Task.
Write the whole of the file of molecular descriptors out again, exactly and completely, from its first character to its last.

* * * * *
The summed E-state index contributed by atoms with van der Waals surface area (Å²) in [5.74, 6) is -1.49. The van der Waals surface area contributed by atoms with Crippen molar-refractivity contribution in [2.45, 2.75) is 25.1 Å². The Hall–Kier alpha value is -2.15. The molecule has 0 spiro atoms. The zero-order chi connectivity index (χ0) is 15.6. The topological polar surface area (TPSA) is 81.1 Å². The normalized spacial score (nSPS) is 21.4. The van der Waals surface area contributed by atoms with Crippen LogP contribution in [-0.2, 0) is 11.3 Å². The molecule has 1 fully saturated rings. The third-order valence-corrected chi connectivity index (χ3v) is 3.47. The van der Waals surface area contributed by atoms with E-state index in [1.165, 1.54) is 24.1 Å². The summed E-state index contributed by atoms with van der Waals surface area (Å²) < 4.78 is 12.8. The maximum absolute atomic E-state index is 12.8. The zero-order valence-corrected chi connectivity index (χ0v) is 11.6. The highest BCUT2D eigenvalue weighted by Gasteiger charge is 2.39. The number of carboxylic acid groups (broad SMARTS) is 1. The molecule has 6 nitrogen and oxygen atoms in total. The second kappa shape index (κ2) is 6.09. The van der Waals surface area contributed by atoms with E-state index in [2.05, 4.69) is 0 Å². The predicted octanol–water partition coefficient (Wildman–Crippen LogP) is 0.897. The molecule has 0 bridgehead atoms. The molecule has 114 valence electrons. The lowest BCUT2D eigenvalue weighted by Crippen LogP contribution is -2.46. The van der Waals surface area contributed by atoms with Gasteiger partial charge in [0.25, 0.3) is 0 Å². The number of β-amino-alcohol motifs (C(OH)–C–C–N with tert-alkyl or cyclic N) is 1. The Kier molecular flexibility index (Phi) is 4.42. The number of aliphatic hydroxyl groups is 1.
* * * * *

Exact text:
The summed E-state index contributed by atoms with van der Waals surface area (Å²) in [5.74, 6) is -1.49. The van der Waals surface area contributed by atoms with Crippen molar-refractivity contribution in [2.45, 2.75) is 25.1 Å². The Hall–Kier alpha value is -2.15. The molecule has 0 spiro atoms. The zero-order chi connectivity index (χ0) is 15.6. The topological polar surface area (TPSA) is 81.1 Å². The normalized spacial score (nSPS) is 21.4. The van der Waals surface area contributed by atoms with Crippen LogP contribution in [-0.2, 0) is 11.3 Å². The molecule has 1 fully saturated rings. The third-order valence-corrected chi connectivity index (χ3v) is 3.47. The van der Waals surface area contributed by atoms with E-state index in [1.165, 1.54) is 24.1 Å². The summed E-state index contributed by atoms with van der Waals surface area (Å²) < 4.78 is 12.8. The maximum absolute atomic E-state index is 12.8. The zero-order valence-corrected chi connectivity index (χ0v) is 11.6. The highest BCUT2D eigenvalue weighted by Gasteiger charge is 2.39. The number of carboxylic acid groups (broad SMARTS) is 1. The molecule has 6 nitrogen and oxygen atoms in total. The second kappa shape index (κ2) is 6.09. The van der Waals surface area contributed by atoms with E-state index in [2.05, 4.69) is 0 Å². The predicted octanol–water partition coefficient (Wildman–Crippen LogP) is 0.897. The molecule has 0 bridgehead atoms. The molecule has 114 valence electrons. The lowest BCUT2D eigenvalue weighted by Crippen LogP contribution is -2.46. The van der Waals surface area contributed by atoms with Gasteiger partial charge in [0.25, 0.3) is 0 Å². The number of β-amino-alcohol motifs (C(OH)–C–C–N with tert-alkyl or cyclic N) is 1. The Kier molecular flexibility index (Phi) is 4.42. The number of aliphatic hydroxyl groups is 1.